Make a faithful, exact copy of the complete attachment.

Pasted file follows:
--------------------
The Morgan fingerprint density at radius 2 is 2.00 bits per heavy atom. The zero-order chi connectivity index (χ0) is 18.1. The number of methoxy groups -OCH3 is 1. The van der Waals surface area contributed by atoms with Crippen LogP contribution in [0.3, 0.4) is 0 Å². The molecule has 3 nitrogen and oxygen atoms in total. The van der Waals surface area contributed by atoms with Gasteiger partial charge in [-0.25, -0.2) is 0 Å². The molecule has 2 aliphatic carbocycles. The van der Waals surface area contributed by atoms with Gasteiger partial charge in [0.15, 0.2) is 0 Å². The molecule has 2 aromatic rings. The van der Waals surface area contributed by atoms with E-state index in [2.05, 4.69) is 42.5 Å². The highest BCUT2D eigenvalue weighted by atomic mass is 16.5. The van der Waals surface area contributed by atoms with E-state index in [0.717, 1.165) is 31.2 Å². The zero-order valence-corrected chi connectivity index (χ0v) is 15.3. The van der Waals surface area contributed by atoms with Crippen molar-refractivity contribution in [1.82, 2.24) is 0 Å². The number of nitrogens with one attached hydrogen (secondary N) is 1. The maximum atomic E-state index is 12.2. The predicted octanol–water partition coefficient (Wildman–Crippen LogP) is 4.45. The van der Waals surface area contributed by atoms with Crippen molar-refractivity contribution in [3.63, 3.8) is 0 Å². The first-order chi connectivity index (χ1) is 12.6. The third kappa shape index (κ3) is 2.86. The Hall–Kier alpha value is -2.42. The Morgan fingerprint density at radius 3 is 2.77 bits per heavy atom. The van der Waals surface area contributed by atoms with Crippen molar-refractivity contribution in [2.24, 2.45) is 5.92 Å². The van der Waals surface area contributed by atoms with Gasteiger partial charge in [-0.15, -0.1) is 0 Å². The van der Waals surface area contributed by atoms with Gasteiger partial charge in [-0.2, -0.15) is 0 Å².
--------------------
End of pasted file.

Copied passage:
The Morgan fingerprint density at radius 2 is 2.00 bits per heavy atom. The zero-order chi connectivity index (χ0) is 18.1. The number of methoxy groups -OCH3 is 1. The van der Waals surface area contributed by atoms with Crippen LogP contribution in [0.3, 0.4) is 0 Å². The molecule has 3 nitrogen and oxygen atoms in total. The van der Waals surface area contributed by atoms with Gasteiger partial charge in [-0.25, -0.2) is 0 Å². The molecule has 2 aliphatic carbocycles. The van der Waals surface area contributed by atoms with Gasteiger partial charge in [0.15, 0.2) is 0 Å². The molecule has 2 aromatic rings. The van der Waals surface area contributed by atoms with E-state index in [2.05, 4.69) is 42.5 Å². The highest BCUT2D eigenvalue weighted by atomic mass is 16.5. The van der Waals surface area contributed by atoms with E-state index in [0.717, 1.165) is 31.2 Å². The zero-order valence-corrected chi connectivity index (χ0v) is 15.3. The van der Waals surface area contributed by atoms with Crippen molar-refractivity contribution in [1.82, 2.24) is 0 Å². The number of nitrogens with one attached hydrogen (secondary N) is 1. The maximum atomic E-state index is 12.2. The predicted octanol–water partition coefficient (Wildman–Crippen LogP) is 4.45. The van der Waals surface area contributed by atoms with Crippen molar-refractivity contribution in [3.63, 3.8) is 0 Å². The first-order chi connectivity index (χ1) is 12.6. The third kappa shape index (κ3) is 2.86. The Hall–Kier alpha value is -2.42. The Morgan fingerprint density at radius 3 is 2.77 bits per heavy atom. The van der Waals surface area contributed by atoms with Crippen molar-refractivity contribution in [2.24, 2.45) is 5.92 Å². The van der Waals surface area contributed by atoms with Gasteiger partial charge in [-0.15, -0.1) is 0 Å². The van der Waals surface area contributed by atoms with Gasteiger partial charge in [-0.2, -0.15) is 0 Å².